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1/25/2018 7:38:29 AM
Posted: 8/11/2001 7:48:59 PM EST
Hello! I need some help with calibers and picking the right one. I want a good ccw gun and I've narrowed the available calibers down to three. Here's what I know already. This gun would have a 3" - 4" barrel. [size=2][b][u].357 SIG[/u][/b][/size=2] 1. Reportedly has the characteristics of a .357 magnum out of a 4" barrel. Good velocity. 2. Knecked-down cartridge; may be difficult or costly to reload. 3. .40S&W stuff will work with the .357SIG. 4. Still considered to be an odder caliber and isn't commonly used by police/military. 5. Small bullet. [size=2][b][u].45 ACP[/u][/b][/size=2] 1. Good knockdown power but it loses strength/velocity in shorter barrels. 2. Commonly found and available. 3. Slower bullet. 4. Still used by police and by some military. [size=2][b][u].40 S&W[/u][/b][/size=2] 1. Good knockdown power 2. Smaller than the .45 but faster. 3. Commonly found and available. 4. #1 choice of police. ---===***===--- Any other advice? Thanks, Mike
Link Posted: 8/11/2001 8:02:07 PM EST
I own and have carried all 3. All are nice rounds. One thing is .357 sig might have too much penetration close up which is the common self defense range. It is my understanding that the .45 has the most actual shock on the victim, even from shorter barrels (ie. 3in.) The forty is really between the two. In my opinion it is really the best all around round. It has nearly as much knockdown as the .45 and according to ballistics more energy. Also it has a greater range than the .45. Not that you would ever have to shoot 60 to 80 yds but it would be nice to be able to if you had to. Like I say I have owned all three. Right now I carrly a glock 23 in .40 and a colt defender in .45. Both are great. Fortunatly, I've never had to shoot anyone but if I did it would definately be with a 40 or 45. both are really equal in my eyes because most likely the one being shot will be dead immediately so dead is dead and you can't get no more dead than dead. Matt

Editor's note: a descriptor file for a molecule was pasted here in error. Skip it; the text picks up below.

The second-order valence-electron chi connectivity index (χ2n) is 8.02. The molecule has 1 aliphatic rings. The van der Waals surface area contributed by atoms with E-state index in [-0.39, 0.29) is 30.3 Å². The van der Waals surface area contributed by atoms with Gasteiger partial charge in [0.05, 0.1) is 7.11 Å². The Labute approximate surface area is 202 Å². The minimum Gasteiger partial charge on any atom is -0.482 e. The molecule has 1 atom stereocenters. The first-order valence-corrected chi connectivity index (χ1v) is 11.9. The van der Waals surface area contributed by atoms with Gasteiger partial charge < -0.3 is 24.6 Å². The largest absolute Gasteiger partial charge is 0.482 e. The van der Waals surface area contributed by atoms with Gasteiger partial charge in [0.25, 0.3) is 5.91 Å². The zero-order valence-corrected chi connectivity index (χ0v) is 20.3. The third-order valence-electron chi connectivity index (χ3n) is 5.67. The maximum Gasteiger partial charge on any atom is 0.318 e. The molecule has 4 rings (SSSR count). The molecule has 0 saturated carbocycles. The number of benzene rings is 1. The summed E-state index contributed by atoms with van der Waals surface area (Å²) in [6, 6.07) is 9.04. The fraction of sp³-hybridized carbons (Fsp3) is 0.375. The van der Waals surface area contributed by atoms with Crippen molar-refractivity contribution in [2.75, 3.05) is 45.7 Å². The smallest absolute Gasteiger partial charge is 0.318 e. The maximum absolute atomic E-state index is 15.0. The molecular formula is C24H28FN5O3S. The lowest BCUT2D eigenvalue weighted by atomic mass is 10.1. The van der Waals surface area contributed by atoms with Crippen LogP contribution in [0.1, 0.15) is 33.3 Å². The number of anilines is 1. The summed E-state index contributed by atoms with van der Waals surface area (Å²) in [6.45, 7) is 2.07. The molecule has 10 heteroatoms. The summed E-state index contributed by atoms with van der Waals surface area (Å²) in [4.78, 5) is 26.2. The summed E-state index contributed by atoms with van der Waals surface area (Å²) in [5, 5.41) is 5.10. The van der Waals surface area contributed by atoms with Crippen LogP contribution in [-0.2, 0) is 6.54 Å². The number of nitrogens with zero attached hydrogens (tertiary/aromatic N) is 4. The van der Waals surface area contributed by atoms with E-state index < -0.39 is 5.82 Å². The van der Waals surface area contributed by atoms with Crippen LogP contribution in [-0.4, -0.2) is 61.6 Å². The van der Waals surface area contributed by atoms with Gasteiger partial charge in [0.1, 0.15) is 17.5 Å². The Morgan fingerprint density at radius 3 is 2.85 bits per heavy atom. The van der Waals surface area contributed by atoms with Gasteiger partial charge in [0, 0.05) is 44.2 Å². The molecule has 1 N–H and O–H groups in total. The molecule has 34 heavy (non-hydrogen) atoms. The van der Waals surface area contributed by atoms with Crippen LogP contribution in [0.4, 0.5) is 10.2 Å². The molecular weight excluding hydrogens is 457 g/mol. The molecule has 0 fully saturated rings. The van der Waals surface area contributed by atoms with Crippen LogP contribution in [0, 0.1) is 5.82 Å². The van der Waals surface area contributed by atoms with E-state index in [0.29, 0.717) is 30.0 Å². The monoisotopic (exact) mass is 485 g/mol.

Link Posted: 8/11/2001 8:07:51 PM EST
Hmm. I had wondered about penetration and overpenetration. I just figured that HP ammo would nix that problem. Then again, I've never seen .357SIG HP... [?] Mike
Link Posted: 8/11/2001 8:14:20 PM EST
well, I've heard of quite a few different situations where .357 magnums went through their victims even with hollow points and the 357 sig has very similar ballistics so I would only assume that it would do the same. Now these shots were from 2 to 5 yds which is the distance you'll most likely be shooting if you have to shoot someone in defense. If you think about it, that's a pretty good charge behind a relatively small bullet. Matt